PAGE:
Harford gave an excellent talk about what he calls the God Complex, which essentially describes people who like to understand, find reason, and strategize any situation. To them, trial and error is too risky. Does this sound like you? Do detailed plans of action based upon careful study put you at ease? That is your downfall, according to Harford.
Because we’re so obsessed with money management here at The Grove, I immediately started to think how this applies to budgeting.
There is so much advice on budgeting, but which method is best for you? Everyone has their two cents (even us, if you read our blog header!) and it might seem overwhelming to have to select the BEST approach for your financial situation. It’s tedious to breakdown your spending behavior and monthly costs, and how should you allocate your income for all of these different areas? Should you use a spreadsheet, or an envelope method? You should pay yourself first, or should you stick your spare change in a jar at the end of the day?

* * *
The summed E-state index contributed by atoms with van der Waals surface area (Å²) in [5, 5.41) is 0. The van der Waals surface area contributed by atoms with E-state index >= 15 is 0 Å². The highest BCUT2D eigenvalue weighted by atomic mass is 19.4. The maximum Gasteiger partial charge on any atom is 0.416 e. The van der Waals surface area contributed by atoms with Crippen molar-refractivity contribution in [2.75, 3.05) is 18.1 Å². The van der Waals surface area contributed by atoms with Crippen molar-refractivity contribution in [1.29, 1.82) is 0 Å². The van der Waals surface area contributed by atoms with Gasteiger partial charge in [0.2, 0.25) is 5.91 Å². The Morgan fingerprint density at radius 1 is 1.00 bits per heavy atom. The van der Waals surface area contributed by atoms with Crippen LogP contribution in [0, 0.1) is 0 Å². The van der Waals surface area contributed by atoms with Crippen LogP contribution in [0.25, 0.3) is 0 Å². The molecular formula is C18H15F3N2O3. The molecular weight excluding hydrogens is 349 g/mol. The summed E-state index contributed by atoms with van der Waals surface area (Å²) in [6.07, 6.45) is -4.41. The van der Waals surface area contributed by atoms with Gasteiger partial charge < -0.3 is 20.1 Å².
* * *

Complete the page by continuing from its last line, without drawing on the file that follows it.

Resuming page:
If we take Harford’s advice, we should stop fretting and just try a bunch of stuff and see what sticks. Don’t agonize about the things you’re sure about when it comes to your finances. Embrace your desire to make an effort, and start with something. Try the envelope method. If you hate it, start crafting a detailed spreadsheet. Coming up with a personalized budget that works best for your circumstances is a process of trial and error, and I think Harford would agree that our financial lives will only evolve through trial and error.
Go forth and experiment, Mango-ers– but be smart, of course. Taking drastic measures is not the same as a thoughtful trial and error process. And please comment if you have any stories about your trial and error budgeting experiences. We would love to hear them.
Source: Planet Money
Image: hellogreenstar under Creative Commons license